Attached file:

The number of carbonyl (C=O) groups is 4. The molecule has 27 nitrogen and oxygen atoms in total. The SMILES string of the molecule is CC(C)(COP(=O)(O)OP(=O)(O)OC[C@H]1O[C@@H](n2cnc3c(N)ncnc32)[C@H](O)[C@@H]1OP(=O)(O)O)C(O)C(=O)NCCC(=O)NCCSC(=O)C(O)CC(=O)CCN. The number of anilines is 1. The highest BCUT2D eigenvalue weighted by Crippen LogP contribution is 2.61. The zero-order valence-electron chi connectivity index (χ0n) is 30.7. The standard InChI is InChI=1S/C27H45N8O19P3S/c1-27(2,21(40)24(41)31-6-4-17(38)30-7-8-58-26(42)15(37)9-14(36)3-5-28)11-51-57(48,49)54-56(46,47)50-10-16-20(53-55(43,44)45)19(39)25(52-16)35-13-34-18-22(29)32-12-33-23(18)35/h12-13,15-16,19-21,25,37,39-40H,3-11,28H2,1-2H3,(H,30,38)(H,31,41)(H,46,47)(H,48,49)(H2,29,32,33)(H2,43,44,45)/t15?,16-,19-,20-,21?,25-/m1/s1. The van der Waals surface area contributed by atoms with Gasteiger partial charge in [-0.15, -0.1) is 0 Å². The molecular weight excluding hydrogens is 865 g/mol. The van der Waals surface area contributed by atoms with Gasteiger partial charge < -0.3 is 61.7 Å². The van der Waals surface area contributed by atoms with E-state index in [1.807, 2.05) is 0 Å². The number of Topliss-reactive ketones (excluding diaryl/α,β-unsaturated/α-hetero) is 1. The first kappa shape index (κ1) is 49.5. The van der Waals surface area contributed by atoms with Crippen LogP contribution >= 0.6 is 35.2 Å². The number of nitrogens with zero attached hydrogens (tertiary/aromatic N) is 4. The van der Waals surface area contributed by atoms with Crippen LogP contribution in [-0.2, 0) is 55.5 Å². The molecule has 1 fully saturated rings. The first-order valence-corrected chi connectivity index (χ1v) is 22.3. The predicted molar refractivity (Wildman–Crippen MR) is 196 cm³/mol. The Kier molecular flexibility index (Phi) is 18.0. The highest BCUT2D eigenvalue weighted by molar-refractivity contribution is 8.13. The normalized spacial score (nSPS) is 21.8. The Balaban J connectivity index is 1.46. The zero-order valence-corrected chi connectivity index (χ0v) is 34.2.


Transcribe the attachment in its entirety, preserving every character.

The number of carbonyl (C=O) groups is 4. The molecule has 27 nitrogen and oxygen atoms in total. The SMILES string of the molecule is CC(C)(COP(=O)(O)OP(=O)(O)OC[C@H]1O[C@@H](n2cnc3c(N)ncnc32)[C@H](O)[C@@H]1OP(=O)(O)O)C(O)C(=O)NCCC(=O)NCCSC(=O)C(O)CC(=O)CCN. The number of anilines is 1. The highest BCUT2D eigenvalue weighted by Crippen LogP contribution is 2.61. The zero-order valence-electron chi connectivity index (χ0n) is 30.7. The standard InChI is InChI=1S/C27H45N8O19P3S/c1-27(2,21(40)24(41)31-6-4-17(38)30-7-8-58-26(42)15(37)9-14(36)3-5-28)11-51-57(48,49)54-56(46,47)50-10-16-20(53-55(43,44)45)19(39)25(52-16)35-13-34-18-22(29)32-12-33-23(18)35/h12-13,15-16,19-21,25,37,39-40H,3-11,28H2,1-2H3,(H,30,38)(H,31,41)(H,46,47)(H,48,49)(H2,29,32,33)(H2,43,44,45)/t15?,16-,19-,20-,21?,25-/m1/s1. The van der Waals surface area contributed by atoms with Gasteiger partial charge in [-0.15, -0.1) is 0 Å². The molecular weight excluding hydrogens is 865 g/mol. The van der Waals surface area contributed by atoms with Gasteiger partial charge < -0.3 is 61.7 Å². The van der Waals surface area contributed by atoms with E-state index in [1.807, 2.05) is 0 Å². The number of Topliss-reactive ketones (excluding diaryl/α,β-unsaturated/α-hetero) is 1. The first kappa shape index (κ1) is 49.5. The van der Waals surface area contributed by atoms with Crippen LogP contribution >= 0.6 is 35.2 Å². The number of nitrogens with zero attached hydrogens (tertiary/aromatic N) is 4. The van der Waals surface area contributed by atoms with Crippen LogP contribution in [-0.2, 0) is 55.5 Å². The molecule has 1 fully saturated rings. The first-order valence-corrected chi connectivity index (χ1v) is 22.3. The predicted molar refractivity (Wildman–Crippen MR) is 196 cm³/mol. The Kier molecular flexibility index (Phi) is 18.0. The highest BCUT2D eigenvalue weighted by molar-refractivity contribution is 8.13. The normalized spacial score (nSPS) is 21.8. The Balaban J connectivity index is 1.46. The zero-order valence-corrected chi connectivity index (χ0v) is 34.2.